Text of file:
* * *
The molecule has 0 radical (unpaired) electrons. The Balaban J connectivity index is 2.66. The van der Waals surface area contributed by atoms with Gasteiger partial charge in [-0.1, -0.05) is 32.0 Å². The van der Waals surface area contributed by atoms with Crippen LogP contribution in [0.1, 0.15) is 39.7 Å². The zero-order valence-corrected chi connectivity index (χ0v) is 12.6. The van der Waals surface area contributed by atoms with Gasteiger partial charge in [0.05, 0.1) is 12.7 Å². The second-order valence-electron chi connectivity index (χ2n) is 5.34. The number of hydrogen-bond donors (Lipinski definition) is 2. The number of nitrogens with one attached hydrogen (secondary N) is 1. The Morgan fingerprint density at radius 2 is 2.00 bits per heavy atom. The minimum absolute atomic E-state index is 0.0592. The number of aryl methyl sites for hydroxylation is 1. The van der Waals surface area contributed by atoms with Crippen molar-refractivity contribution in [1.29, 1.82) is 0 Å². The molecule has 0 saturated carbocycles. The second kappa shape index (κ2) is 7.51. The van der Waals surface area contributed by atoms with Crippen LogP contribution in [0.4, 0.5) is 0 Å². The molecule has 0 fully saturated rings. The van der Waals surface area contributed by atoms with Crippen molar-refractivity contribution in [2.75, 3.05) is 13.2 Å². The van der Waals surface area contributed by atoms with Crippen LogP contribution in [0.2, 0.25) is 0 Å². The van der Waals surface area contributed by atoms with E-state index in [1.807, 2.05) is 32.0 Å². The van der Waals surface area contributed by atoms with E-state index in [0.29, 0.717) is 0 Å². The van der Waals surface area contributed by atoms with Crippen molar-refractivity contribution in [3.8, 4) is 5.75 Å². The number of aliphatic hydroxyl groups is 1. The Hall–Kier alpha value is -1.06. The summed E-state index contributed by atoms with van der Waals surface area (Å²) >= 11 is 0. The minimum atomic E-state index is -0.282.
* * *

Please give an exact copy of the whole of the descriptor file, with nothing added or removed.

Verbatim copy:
The molecule has 0 radical (unpaired) electrons. The Balaban J connectivity index is 2.66. The van der Waals surface area contributed by atoms with Gasteiger partial charge in [-0.1, -0.05) is 32.0 Å². The van der Waals surface area contributed by atoms with Crippen LogP contribution in [0.1, 0.15) is 39.7 Å². The zero-order valence-corrected chi connectivity index (χ0v) is 12.6. The van der Waals surface area contributed by atoms with Gasteiger partial charge in [0.05, 0.1) is 12.7 Å². The second-order valence-electron chi connectivity index (χ2n) is 5.34. The number of hydrogen-bond donors (Lipinski definition) is 2. The number of nitrogens with one attached hydrogen (secondary N) is 1. The Morgan fingerprint density at radius 2 is 2.00 bits per heavy atom. The minimum absolute atomic E-state index is 0.0592. The number of aryl methyl sites for hydroxylation is 1. The van der Waals surface area contributed by atoms with Crippen molar-refractivity contribution in [1.29, 1.82) is 0 Å². The molecule has 0 saturated carbocycles. The second kappa shape index (κ2) is 7.51. The van der Waals surface area contributed by atoms with Crippen LogP contribution in [0.4, 0.5) is 0 Å². The molecule has 0 fully saturated rings. The van der Waals surface area contributed by atoms with Crippen molar-refractivity contribution in [2.75, 3.05) is 13.2 Å². The van der Waals surface area contributed by atoms with Crippen LogP contribution in [0.2, 0.25) is 0 Å². The van der Waals surface area contributed by atoms with E-state index in [1.807, 2.05) is 32.0 Å². The van der Waals surface area contributed by atoms with E-state index in [0.29, 0.717) is 0 Å². The van der Waals surface area contributed by atoms with Crippen molar-refractivity contribution in [3.8, 4) is 5.75 Å². The number of aliphatic hydroxyl groups is 1. The Hall–Kier alpha value is -1.06. The summed E-state index contributed by atoms with van der Waals surface area (Å²) >= 11 is 0. The minimum atomic E-state index is -0.282.